Latissimus Dorsi Muscle

Original Editor - Ahmed Nassef

Top Contributors - Ahmed Nassef and George Prudden  

Description

The latissimus dorsi muscle, whose name means “broadest muscle of the back,” is one of the widest muscles in the human body. Also known as the “lat,” it is a very thin triangular muscle that is not used strenuously in common daily activities but is an important muscle in many exercises such as pull-ups, chin-ups, lat pulldowns, and swimming.[1]

Origin

Latissimus-dorsi.jpg

a. Spinous processes of T7 - L5 vertebrae.

b. Iliac crest of sacrum.

c. Thoracolumbar fascia.

d. Inferior angle of the scapula.

e. Lower three or four ribs.[2]

Insertion

Floor of intertubercular (bicipital) groove of humerus.[2]

Nerve supply

Thoracodorsal nerve (C6 – C8)[3]

Blood supply

Thoracordosal Artery from the axillary artery[3]

Action

Depression, adducts, extends and internally rotates the arm at the shoulder[3]

Primary Actions of the Latissimus Dorsi

1. Adduction of the arm at shoulder

  • Agonists: Pectoralis Major, Teres Major, Triceps Brachii (long head)
  • Antagonists: Deltoid (middle) Supraspinatus

2. Extension of the arm at the shoulder

  • Angonists: Deltoid (posterior) Triceps brachii (long head), pectoralis major (sternal head)
  • Antagonists: Deltoid (anterior) Biceps brachii, Coracobrachialis, Pectorial Major (clavicular head)

3. Internal rotation of the arm at the shoulder

  • Agonists: Subscapularis, Deltoid (anterior), Pectoralis Major, Teres Major
  • Antagonists: Infraspinatus, Teres minor, Deltoid (posterior)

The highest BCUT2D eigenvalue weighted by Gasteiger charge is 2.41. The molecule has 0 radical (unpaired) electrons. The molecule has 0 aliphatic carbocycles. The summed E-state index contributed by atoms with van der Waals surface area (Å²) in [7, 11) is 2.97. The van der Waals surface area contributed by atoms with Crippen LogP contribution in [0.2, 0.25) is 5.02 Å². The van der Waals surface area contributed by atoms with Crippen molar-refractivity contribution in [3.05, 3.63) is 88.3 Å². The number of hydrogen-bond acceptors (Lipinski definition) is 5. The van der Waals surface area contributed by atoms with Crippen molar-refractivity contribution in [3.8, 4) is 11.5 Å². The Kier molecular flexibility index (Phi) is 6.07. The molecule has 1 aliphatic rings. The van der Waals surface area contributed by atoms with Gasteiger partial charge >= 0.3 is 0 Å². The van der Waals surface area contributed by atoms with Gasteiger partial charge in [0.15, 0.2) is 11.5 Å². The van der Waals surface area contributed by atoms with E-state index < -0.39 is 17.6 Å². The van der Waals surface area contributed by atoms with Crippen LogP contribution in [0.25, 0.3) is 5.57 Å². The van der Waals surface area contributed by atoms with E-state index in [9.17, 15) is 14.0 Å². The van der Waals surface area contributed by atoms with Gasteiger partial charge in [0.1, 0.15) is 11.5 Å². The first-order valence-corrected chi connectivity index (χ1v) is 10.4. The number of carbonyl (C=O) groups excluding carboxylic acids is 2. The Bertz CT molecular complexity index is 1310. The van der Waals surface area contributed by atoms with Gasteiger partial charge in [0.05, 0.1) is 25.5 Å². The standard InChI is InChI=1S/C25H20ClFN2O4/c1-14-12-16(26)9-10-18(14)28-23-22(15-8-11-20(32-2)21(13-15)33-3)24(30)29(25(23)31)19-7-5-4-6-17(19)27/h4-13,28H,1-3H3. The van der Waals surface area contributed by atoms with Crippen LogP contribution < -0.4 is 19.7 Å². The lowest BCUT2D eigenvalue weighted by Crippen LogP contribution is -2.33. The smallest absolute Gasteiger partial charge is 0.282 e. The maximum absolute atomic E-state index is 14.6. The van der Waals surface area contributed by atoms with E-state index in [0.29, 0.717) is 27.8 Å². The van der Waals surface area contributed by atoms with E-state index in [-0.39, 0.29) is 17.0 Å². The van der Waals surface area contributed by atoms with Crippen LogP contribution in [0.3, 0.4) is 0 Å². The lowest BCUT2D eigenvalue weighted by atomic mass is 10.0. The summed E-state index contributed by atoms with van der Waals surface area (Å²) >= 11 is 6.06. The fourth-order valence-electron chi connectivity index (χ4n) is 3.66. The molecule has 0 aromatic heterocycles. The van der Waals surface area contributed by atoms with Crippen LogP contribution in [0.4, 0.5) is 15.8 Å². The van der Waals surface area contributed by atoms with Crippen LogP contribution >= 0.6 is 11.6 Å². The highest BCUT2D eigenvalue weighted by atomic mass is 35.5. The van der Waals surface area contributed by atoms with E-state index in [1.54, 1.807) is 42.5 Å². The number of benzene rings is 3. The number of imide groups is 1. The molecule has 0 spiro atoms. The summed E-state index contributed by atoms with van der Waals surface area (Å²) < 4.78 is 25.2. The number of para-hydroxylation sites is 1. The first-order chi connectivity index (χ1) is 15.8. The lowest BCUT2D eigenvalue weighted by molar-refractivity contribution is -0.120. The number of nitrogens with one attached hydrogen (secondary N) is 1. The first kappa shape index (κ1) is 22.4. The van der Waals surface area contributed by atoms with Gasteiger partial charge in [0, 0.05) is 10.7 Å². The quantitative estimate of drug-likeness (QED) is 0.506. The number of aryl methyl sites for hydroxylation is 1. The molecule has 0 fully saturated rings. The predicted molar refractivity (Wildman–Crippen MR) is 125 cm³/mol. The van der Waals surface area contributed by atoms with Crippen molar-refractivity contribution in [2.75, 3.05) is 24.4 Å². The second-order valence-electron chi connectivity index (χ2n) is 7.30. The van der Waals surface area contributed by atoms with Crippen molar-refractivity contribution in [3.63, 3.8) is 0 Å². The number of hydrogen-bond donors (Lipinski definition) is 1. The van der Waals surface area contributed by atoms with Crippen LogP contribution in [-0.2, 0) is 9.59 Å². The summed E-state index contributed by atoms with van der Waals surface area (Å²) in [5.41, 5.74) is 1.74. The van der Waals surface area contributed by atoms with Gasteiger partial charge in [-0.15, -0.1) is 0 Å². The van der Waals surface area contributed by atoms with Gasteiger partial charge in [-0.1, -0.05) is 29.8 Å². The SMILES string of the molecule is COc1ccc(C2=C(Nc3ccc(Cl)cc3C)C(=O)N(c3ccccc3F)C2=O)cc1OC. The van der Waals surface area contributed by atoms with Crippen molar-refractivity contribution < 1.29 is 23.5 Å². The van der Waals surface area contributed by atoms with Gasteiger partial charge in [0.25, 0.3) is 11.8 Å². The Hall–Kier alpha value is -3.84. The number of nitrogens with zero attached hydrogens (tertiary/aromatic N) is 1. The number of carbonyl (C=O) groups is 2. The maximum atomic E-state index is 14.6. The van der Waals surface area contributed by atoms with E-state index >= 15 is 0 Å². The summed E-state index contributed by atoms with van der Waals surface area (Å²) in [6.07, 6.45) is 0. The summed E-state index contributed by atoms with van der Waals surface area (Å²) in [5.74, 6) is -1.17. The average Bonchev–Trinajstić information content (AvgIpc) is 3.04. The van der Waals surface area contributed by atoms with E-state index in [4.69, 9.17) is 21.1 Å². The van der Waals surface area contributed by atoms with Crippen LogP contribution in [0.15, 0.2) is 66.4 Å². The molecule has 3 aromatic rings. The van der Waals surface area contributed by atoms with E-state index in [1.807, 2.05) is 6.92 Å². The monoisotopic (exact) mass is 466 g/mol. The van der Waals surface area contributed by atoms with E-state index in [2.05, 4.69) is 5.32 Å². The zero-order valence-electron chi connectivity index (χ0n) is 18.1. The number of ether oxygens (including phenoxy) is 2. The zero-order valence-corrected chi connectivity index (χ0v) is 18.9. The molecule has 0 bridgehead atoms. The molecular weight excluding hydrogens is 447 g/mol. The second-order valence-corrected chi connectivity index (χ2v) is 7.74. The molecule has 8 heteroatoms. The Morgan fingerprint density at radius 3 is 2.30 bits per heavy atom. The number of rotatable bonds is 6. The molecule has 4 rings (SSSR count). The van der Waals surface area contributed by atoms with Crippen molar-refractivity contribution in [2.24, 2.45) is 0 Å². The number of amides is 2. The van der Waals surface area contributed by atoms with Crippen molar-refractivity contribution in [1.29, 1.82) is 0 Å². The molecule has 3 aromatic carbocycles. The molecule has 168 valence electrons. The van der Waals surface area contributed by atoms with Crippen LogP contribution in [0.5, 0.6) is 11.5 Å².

Secondary Actions of the Latissimus Dorsi

1. Assists with extension of the trunk

  • Agonists: Longissimus thoracis, Iliocostalis lumborum, Iliocostalis thoracis
  • Antagonists: Rectus abdominis

2. Assists with flexion of the trunk

  • Agonist: Rectus abdominis
  • Antagonists: Longissimus thoracis, Iliocostalis lumborum, Iliocostalis thoracis

3. Assists with lateral flexion of the trunk

  • Agonist: Quadratus lumborum, Rectus abdominis
  • Antagonists: Longissimus thoracis, Iliocostalis lumborum, Iliocostalis thoracis

4. Assists with anterior and lateral pelvic tilt

  • Agonist: Rectus abdominis
  • Antagonists: Semitendinosus, Semimembranosus, Biceps femoris

5. Assists with depression of the scapula

  • Agonists: Serratus Anterior (lower fibers), Trapezius (lower fibers), Pectoralis minor
  • Antagonists: Levator Scapulae, Trapezius (upper fibers)

6. Assist with protraction of the scapula

7. Assists with deep inspiration and forced expiration [4]

Palpation

The lateral aspect of the latissimus dorsi muscle builds the posterior border of the axilla. It is felt to contract during resisted adduction of the arm. Its insertion lies anteriorly at the crest of the lesser tuberosity.

Latissimus Dorsi Stretches

Begin this latissimus dorsi stretch standing tall with your back straight and hands above your head. Gently lean to one side until you feel a mild to moderate stretch in the side of your upper back and shoulder (figure 2). Hold for 5 seconds and then return to the starting position. Repeat 10 times provided the exercise is pain free. Then repeat the exercise on the opposite side.

References

  1. Ahlke Heydemann, Severe murine limb-girdle muscular dystrophy type 2C pathology is diminished by FTY720 treatment, Muscle & Nerve, 3, 56, , 2007 486-494
  2. 2.0 2.1 Drake R L, Vogl AW, Mitchell A W: Gray's Anatomy for Students, ed 2, 2009, Churchill Livingstone.
  3. 3.0 3.1 3.2 Calais-German, Blandine. Anatomy of Movement. Seattle: Eastland Press, 1993. Print
  4. Schünke, Michael., Schulte, Erik, and Schumacher, Udo. Prometheus: Lernatlas der Anatomie. Stuttgart/New York: Georg Thieme Verlag, 2007. Print